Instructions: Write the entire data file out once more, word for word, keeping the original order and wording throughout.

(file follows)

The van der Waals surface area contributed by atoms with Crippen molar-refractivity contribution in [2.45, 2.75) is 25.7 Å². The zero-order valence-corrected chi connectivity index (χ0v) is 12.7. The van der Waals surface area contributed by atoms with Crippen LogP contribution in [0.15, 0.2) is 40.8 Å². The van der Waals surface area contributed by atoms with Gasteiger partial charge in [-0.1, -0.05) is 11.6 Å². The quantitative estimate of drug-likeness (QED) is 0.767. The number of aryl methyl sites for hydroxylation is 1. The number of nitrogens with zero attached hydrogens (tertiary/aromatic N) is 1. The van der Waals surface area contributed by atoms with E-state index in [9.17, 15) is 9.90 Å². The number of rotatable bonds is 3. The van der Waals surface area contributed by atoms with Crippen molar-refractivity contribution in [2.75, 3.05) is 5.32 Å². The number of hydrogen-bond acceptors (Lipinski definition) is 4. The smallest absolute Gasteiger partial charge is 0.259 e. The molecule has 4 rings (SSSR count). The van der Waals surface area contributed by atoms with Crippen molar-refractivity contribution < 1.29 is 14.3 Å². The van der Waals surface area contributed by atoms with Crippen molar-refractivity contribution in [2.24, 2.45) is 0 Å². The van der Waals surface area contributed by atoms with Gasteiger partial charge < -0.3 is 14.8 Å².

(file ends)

The van der Waals surface area contributed by atoms with Crippen molar-refractivity contribution in [2.45, 2.75) is 25.7 Å². The zero-order valence-corrected chi connectivity index (χ0v) is 12.7. The van der Waals surface area contributed by atoms with Crippen LogP contribution in [0.15, 0.2) is 40.8 Å². The van der Waals surface area contributed by atoms with Gasteiger partial charge in [-0.1, -0.05) is 11.6 Å². The quantitative estimate of drug-likeness (QED) is 0.767. The number of aryl methyl sites for hydroxylation is 1. The number of nitrogens with zero attached hydrogens (tertiary/aromatic N) is 1. The van der Waals surface area contributed by atoms with E-state index in [9.17, 15) is 9.90 Å². The number of rotatable bonds is 3. The van der Waals surface area contributed by atoms with Crippen molar-refractivity contribution in [2.75, 3.05) is 5.32 Å². The number of hydrogen-bond acceptors (Lipinski definition) is 4. The smallest absolute Gasteiger partial charge is 0.259 e. The molecule has 4 rings (SSSR count). The van der Waals surface area contributed by atoms with Crippen molar-refractivity contribution < 1.29 is 14.3 Å². The van der Waals surface area contributed by atoms with Crippen molar-refractivity contribution in [2.24, 2.45) is 0 Å². The van der Waals surface area contributed by atoms with Gasteiger partial charge < -0.3 is 14.8 Å².